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Sherpa Mailbag: IBR, AGI, and Keeping Payments Low

Michael Lux Blog, Mailbag, Student Loans 0 Comments

Today in the Sherpa Mailbag, we take a look at a question from David who brought a bunch of debt to his marriage and wants to limit the cost of repayment.  If you have questions about your student loans, send us an email and get them answered.

David writes:


Question Regarding Adjusted Gross Income on the Income Based Repayment (IBR) option: If I want to keep my student loan debt separate from my wife, can I still qualify for this IBR option based just on just my income? We each make about the same annually. But I brought in a lot more debt to the marriage and I’m trying to keep her out of it. What if we filed income taxes as married separately? I do realize we would lose a lot of deductions (child credit etc..) but would that keep her out of the calculation and still allow me to be in IBR and PSLF (public service loan forgiveness)? Thanks for any advice.



IBR Calculations

David is asking exactly the right questions and considering the right factors.  Unlike REPAYE, married couples are able to file their taxes separately in order to avoid spousal income being used in payment calculations.  Even though REPAYE only requires 10% of your discretionary income, the 15% required under IBR could be a better deal because it only includes one income.

David is also correct in noting that the IBR calculation uses his Adjusted Gross Income from his most recent tax return.  That means if he and his wife file their taxes separately, they should try to put as many of the above the line deductions on his tax return as possible.  Example: If as a couple you put aside $10,000 each year towards retirement, it would be best to contribute to David’s 401k because it would lower his AGI by $10,000.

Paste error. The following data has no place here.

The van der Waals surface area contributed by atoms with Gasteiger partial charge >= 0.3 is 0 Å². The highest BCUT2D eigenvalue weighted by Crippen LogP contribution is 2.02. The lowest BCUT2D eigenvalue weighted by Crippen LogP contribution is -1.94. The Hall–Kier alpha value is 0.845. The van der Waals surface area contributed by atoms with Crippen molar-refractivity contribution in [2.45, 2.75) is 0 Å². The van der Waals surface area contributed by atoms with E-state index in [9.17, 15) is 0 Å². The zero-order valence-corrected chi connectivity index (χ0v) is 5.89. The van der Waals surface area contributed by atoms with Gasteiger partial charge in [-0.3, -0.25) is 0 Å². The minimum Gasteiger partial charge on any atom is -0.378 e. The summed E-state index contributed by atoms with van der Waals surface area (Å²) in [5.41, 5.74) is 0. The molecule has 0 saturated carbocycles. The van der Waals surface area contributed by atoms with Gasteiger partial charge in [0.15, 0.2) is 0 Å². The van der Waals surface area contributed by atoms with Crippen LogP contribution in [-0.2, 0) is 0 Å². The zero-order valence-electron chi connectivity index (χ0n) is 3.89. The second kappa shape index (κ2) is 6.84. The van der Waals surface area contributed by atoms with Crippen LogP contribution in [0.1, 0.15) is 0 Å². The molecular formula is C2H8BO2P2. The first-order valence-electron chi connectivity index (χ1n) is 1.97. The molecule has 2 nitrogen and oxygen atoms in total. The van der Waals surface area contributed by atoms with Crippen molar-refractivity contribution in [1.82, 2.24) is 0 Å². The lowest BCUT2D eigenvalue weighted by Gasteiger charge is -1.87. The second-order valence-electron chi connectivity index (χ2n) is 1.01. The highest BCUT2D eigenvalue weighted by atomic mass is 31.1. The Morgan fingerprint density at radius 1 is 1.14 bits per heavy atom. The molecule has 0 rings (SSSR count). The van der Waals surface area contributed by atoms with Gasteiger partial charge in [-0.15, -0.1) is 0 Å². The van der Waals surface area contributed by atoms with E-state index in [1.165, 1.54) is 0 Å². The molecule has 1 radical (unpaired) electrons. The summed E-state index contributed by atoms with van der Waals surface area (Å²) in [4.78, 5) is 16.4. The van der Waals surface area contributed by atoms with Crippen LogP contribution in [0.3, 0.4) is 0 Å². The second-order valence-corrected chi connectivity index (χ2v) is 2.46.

[Further Reading: Reducing AGI for lower student loan payments]

Picking a plan

The math on this one gets a little tricky, so we will try to break it down as simply as possible.  Basically, there are two options, file jointly and file separately.  Do the math on the cost and the savings for each route and decide which costs the least.

Option 1: File Separately – The big advantage here is that the wife’s income will not be included in the monthly payment calculation on IBR.  The extra cost comes from the fact that filing taxes separately means a bigger bill to the IRS in April.  Also, be sure to check into your state taxes to see if they will also increase.

Option 2: File Jointly – In addition to the tax savings previously discussed, David can also enroll in the Revised Pay As You Earn Plan (REPAYE).  Unlike IBR, REPAYE will include spousal income no matter how your taxes are filed, so you might as well save the money and file jointly.  This means David and his wife will be paying 10% of their combined discretionary income towards David’s student loans.

In the end it is tax savings vs. student loan cost.  Because this can change as your financial circumstances change, it is important to revisit this issue from time to time.

A Warning

One thing to keep in mind here is that this discussion focused on a very specific question of AGI, IBR and spousal income.  This analysis requires a number of assumptions.  As an example, we assume that David has everything in order for Public Service Student Loan Forgiveness.  We also assume that David’s wife does not have any federal debt.  If they both had loans, the analysis would be much different.  Before making a decision of this nature, it is critical to understand all of the repayment plans offered.  Once you know your options and the costs, you can do the math.